Within these regions, they prefer to live in warm, moist conditions, such as deep leaf litter, humus, and rotting wood.

If traveling to Africa isn’t on the “to-do” list anytime soon, these creatures can also be found for sale online or at select pet stores.

When purchasing millipedes online, it is important to research reputable breeders or breeders that specialize in Archispirostreptus gigas care.

It is also important to remember that millipedes are fragile and sensitive to the effects of temperature and humidity.

Therefore, it is important to ensure that they are shipped in the correct conditions to ensure their safety and well-being.

Giant African Millipede Care

African Giant Black Millipedes require a specific combination of housing, substrate, diet, temperature, and humidity to stay healthy and happy.

Proper care also includes monitoring for health concerns.

With the right environment and attention, you can successfully breed and care for Archispirostreptus gigas.

Tank Requirements

The ideal tank requirements for Giant African Millipedes are dependent on the type of vivarium they live in.

For example, a paludarium-style tank that can hold both land and water features is ideal.

I suggest a negative to neutral pH value, moderate water hardness, and temperatures ranging from 68 to 82 degrees Fahrenheit.

The terrarium substrate is an important factor to consider as well, as millipedes prefer wood chips, coconut fiber, and peat moss soil with a mixture of mulch or leaf litter on top.

Finally, the lighting for the terrarium should be kept low, as millipedes prefer low lighting and a regular day/night light cycle.

What Do Giant African Millipedes Eat?

Feeding your Giant African Millipedes can be an enjoyable experience.

Even caretakers with little experience can provide these fascinating creatures with a nutritious and varied diet.

Here are some tips for selecting the best foods for your millipedes: 

  • Offer a variety of fresh fruits and vegetables such as apples, carrots, cucumbers, peppers, and squash. 
  • Flowers, leaves, and weeds from your garden can also provide nourishment.
  • Consider adding a protein source, such as cooked egg yolk, to your millipedes’ diet. 
  • Nuts, seeds, and grains are also suitable treats that they can enjoy occasionally. 
  • Supplement their diet with commercial millipede food.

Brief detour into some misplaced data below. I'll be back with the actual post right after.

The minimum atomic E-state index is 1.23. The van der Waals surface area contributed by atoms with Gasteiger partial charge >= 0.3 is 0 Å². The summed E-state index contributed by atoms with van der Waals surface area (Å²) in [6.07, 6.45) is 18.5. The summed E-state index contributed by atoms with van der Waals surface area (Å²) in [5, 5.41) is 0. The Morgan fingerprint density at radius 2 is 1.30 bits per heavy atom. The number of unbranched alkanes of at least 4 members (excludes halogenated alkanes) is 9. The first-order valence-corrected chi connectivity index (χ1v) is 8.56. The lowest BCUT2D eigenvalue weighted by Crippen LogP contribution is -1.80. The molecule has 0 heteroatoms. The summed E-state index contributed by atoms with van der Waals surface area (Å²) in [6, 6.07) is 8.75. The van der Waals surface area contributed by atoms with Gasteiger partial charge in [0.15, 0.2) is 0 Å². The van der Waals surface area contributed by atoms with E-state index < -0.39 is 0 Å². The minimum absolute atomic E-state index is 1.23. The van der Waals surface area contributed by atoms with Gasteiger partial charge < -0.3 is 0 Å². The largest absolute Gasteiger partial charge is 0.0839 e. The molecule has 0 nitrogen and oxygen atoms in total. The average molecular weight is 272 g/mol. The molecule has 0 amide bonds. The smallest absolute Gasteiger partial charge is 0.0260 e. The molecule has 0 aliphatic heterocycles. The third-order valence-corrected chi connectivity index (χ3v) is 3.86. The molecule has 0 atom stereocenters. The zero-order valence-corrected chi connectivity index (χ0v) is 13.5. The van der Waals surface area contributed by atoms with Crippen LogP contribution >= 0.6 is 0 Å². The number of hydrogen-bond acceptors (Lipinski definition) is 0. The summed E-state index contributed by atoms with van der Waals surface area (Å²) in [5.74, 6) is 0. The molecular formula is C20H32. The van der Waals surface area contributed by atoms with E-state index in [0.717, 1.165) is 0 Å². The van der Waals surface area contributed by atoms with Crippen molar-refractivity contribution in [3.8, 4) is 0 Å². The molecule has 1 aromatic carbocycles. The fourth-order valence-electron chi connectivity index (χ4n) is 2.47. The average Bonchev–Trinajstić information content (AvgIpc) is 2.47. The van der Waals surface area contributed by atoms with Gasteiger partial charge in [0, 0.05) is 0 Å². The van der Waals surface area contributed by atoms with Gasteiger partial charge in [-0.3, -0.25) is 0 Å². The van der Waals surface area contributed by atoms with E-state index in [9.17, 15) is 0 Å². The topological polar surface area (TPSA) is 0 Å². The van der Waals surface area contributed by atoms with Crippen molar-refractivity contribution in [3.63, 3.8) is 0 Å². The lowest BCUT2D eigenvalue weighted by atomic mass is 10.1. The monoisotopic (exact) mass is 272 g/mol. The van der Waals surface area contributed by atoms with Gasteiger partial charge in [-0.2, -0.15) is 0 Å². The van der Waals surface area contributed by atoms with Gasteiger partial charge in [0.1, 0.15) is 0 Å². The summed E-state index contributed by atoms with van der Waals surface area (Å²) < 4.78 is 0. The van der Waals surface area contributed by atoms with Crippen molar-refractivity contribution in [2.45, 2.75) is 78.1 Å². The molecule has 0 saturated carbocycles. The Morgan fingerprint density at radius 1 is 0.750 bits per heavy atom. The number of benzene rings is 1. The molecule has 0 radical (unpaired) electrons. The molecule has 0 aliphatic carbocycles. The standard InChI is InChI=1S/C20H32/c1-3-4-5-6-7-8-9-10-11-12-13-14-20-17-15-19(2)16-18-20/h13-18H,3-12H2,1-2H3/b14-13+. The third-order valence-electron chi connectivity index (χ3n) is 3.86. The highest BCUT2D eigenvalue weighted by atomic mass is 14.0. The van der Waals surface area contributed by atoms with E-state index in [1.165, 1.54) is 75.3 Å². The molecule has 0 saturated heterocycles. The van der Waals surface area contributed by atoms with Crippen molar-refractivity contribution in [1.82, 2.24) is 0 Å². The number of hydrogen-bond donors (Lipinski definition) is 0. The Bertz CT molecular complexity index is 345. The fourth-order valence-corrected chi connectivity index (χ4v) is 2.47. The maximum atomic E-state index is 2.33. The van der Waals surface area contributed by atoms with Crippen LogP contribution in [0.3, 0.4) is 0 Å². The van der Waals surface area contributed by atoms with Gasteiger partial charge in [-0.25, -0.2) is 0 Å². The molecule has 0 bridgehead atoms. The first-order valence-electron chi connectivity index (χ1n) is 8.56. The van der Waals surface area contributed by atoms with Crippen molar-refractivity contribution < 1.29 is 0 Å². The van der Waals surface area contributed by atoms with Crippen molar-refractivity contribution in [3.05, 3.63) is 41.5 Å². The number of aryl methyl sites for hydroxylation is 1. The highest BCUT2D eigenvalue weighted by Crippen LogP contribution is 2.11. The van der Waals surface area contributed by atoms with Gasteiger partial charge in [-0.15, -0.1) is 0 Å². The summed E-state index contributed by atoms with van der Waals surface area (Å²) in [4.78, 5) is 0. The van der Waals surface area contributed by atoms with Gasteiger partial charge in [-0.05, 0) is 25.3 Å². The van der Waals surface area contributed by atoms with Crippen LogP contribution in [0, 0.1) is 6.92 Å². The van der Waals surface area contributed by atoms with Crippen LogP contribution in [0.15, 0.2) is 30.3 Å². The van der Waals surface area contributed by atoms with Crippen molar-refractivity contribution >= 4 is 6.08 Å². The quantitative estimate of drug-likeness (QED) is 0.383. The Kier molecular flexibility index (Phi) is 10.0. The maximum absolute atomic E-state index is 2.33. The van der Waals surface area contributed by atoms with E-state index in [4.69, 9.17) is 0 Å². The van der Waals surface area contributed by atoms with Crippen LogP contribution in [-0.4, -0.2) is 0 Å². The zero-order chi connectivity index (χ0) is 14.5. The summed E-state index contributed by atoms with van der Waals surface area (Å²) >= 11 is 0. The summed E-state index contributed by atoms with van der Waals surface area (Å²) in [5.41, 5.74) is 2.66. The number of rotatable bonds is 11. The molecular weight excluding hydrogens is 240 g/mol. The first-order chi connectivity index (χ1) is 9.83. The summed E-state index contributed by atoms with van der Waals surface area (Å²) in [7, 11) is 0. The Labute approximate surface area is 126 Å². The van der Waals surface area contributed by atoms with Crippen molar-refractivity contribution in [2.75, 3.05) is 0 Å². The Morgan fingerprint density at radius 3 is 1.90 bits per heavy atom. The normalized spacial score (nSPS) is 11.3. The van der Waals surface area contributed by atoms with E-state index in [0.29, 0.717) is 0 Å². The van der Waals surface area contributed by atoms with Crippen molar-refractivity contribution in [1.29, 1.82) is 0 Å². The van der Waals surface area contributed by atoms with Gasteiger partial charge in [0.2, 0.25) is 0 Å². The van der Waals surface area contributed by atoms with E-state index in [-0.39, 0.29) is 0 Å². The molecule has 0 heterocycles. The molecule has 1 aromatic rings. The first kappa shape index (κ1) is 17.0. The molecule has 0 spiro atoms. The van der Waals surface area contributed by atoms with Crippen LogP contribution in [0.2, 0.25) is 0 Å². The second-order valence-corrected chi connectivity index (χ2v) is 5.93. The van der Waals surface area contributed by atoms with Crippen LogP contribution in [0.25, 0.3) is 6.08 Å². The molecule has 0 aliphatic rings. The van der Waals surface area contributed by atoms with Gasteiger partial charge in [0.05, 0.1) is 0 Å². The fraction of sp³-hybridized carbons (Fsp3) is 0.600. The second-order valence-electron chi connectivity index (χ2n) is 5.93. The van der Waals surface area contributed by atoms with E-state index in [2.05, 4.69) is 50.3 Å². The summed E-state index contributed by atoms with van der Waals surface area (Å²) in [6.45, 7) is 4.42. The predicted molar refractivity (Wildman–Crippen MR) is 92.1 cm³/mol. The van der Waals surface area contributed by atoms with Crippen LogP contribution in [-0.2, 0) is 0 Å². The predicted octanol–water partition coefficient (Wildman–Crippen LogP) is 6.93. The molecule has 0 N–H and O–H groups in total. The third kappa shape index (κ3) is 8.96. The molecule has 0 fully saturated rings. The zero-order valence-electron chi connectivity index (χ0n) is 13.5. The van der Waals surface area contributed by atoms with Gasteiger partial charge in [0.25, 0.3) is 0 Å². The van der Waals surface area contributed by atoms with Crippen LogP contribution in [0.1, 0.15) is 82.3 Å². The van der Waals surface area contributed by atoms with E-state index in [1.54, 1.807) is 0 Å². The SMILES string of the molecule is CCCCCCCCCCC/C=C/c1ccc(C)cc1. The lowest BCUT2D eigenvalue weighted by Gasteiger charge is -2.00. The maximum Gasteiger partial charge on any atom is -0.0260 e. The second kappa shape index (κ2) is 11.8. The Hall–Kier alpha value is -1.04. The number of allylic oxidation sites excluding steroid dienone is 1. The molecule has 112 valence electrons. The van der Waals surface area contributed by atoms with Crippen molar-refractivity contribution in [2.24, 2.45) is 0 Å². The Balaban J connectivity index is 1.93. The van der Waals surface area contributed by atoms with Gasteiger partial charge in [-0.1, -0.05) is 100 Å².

• Make sure to dust their food with calcium powder or vitamin/mineral supplements to ensure their proper nutrition.

Archispirostreptus gigas will show their appreciation by happily munching on their food. With the right diet, they can live long, healthy lives.

If you’re more of an avid hobbyist like myself, be sure to check out my ultimate DIY Millipede food guide. I give a more in-depth explanation of the best foods and my favorite recipe.

The Ultimate DIY Millipede Food Guide | Best Food + Recipes

Best Tankmates For Giant African Millipedes

When choosing tankmates for your Giant African Millipede, it is important to consider the safety of the millipede as well as its tankmates.

Generally, invertebrates make the best tankmates since they provide similar beneficial qualities.

Good invertebrate tankmates for Archispirostreptus gigas are small snails, isopods, some spiders, crabs, and springtails.

These invertebrates generally require similar care needs for their well-being.

Such friends provide beneficial qualities such as substrate cleaning, while also avoiding conflict with your Giant African Millipede.


In the end, a Giant African Millipede may not be for everyone, but with the right level of dedication, they can make wonderful and rewarding pet millipedes.

With the right care instructions, you can bring a healthy and happy Archispirostreptus gigas into your tank, and we hope you’ve come away from this article with the knowledge necessary to do so.

Frequently Asked Questions

Giant African millipedes are not poisonous to humans but can release a liquid that can be irritating to the skin and eyes.

Handling any type of millipede can cause skin irritation or allergic reaction, so it’s best to avoid handling them unless necessary and wash your hands thoroughly after handling them.


Giant African millipedes are not illegal to own in most places, but they may be regulated or prohibited in some areas due to their potential to become invasive species or carry diseases.

It’s important to check your local laws and regulations before keeping one as a pet.



 A tank size of 15-30 gallons is usually sufficient for one or two millipedes.

However, it’s important to provide a suitable habitat with enough space, substrate, hiding places, and moisture for their well-being.

Giant African millipedes are detritivores and primarily feed on decaying plant matter, such as leaves, fruits, and vegetables.

They may also consume calcium-rich supplements, such as cuttlebone or eggshells, to support their exoskeleton growth.


Yes, giant African millipedes are legal to own as pets in the United States, but some states may have specific regulations or restrictions on their ownership.

It’s important to check with your state and local authorities to ensure that it is legal to keep a giant African millipede as a pet in your area.


Giant African millipedes can make good pets for some people, as they are low-maintenance, fascinating to observe, and generally docile.


Giant African millipedes can live up to 7 to 10 years in captivity, but their lifespan may vary depending on factors such as their environment, diet, and genetics.

When handling a giant African millipede, it’s important to avoid picking them up by their legs or pulling on their body, as this can cause them stress or injury.

Instead, gently scoop them up with your hand or a soft-bristled brush and support their body from underneath.

It’s also recommended to wash your hands before and after handling them to prevent the spread of bacteria.


Archispirostreptus gigas, also known as the giant African millipede, has around 256 legs in total, with two pairs of legs per body segment.

However, the exact number of legs may vary slightly depending on the individual’s age, size, and health.